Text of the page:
Christopher Chapman Rouse III (February 15, 1949 – September 21, 2019) was an American composer. Though he wrote for various ensembles, Rouse is primarily known for his orchestral compositions, including a Requiem, a dozen concertos, and six symphonies. His work received numerous accolades, including the Kennedy Center Friedheim Award, the Grammy Award for Best Classical Contemporary Composition, and the Pulitzer Prize for Music. He also served as the composer-in-residence for the New York Philharmonic from 2012 to 2015.
Rouse was born in Baltimore, Maryland, the son of Christopher Rouse Jr., a salesman at Pitney Bowes, and Margorie or Margery Rouse, a radiology secretary. He studied with Richard Hoffmann at Oberlin Conservatory of Music, graduating in 1971. He later completed graduate degrees under Karel Husa at Cornell University in 1977. In between, Rouse studied privately with George Crumb.
Early recognition came from the BMI Foundation‘s BMI Student Composer Awards in 1972 and 1973. Rouse taught at the University of Michigan from 1978 to 1981, where he was also a Junior Fellow in the University’s Society of Fellows and at the Eastman School of Music from 1981 to 2002. Beginning in 1997, he taught at the Juilliard School.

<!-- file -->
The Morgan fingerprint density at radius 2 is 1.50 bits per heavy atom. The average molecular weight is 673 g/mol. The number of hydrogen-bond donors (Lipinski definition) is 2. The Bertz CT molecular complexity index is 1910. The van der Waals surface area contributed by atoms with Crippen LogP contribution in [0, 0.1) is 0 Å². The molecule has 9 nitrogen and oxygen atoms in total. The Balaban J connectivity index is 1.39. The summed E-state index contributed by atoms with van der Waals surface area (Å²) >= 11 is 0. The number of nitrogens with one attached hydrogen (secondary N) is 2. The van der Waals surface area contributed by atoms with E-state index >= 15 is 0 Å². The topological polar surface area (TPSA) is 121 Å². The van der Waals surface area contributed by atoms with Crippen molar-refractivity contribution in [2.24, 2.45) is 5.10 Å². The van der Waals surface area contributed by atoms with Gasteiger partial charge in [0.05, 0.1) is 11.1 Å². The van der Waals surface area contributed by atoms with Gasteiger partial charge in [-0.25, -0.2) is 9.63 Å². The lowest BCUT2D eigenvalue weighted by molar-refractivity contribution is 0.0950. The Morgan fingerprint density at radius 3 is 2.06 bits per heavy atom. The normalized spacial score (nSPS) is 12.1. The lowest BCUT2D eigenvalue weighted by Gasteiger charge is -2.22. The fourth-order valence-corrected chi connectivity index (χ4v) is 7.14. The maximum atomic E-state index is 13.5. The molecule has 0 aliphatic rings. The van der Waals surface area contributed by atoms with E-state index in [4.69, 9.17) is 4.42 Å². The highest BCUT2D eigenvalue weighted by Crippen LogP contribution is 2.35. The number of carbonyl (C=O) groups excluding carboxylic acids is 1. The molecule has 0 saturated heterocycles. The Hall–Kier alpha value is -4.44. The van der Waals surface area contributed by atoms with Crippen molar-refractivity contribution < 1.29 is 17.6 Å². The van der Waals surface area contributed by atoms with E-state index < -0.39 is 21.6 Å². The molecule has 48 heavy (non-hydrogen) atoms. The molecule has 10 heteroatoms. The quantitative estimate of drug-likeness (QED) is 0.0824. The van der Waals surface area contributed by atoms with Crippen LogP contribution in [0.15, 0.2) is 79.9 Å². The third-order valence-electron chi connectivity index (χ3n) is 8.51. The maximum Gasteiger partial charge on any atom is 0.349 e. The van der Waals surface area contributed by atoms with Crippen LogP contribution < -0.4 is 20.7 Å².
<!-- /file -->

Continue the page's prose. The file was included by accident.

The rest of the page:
Rouse’s Symphony No. 1 was awarded the Kennedy Center Friedheim Award in 1988, and his Trombone Concerto was awarded the 1993 Pulitzer Prize for Music. In 2002, Rouse was elected to the American Academy of Arts and Letters. Also in that year, he won a Grammy Award for Best Classical Contemporary Composition for his Concert de Gaudí. In 2009, Rouse was named Musical America‘s Composer of the Year and the New York Philharmonic‘s Composer-in-Residence in 2012. Rouse also served as Composer-in-Residence with the Baltimore Symphony Orchestra (1985–88), the Tanglewood Music Festival (1997), the Helsinki Biennale (1997), the Pacific Music Festival (1998), and the Aspen Music Festival (annually since 2000).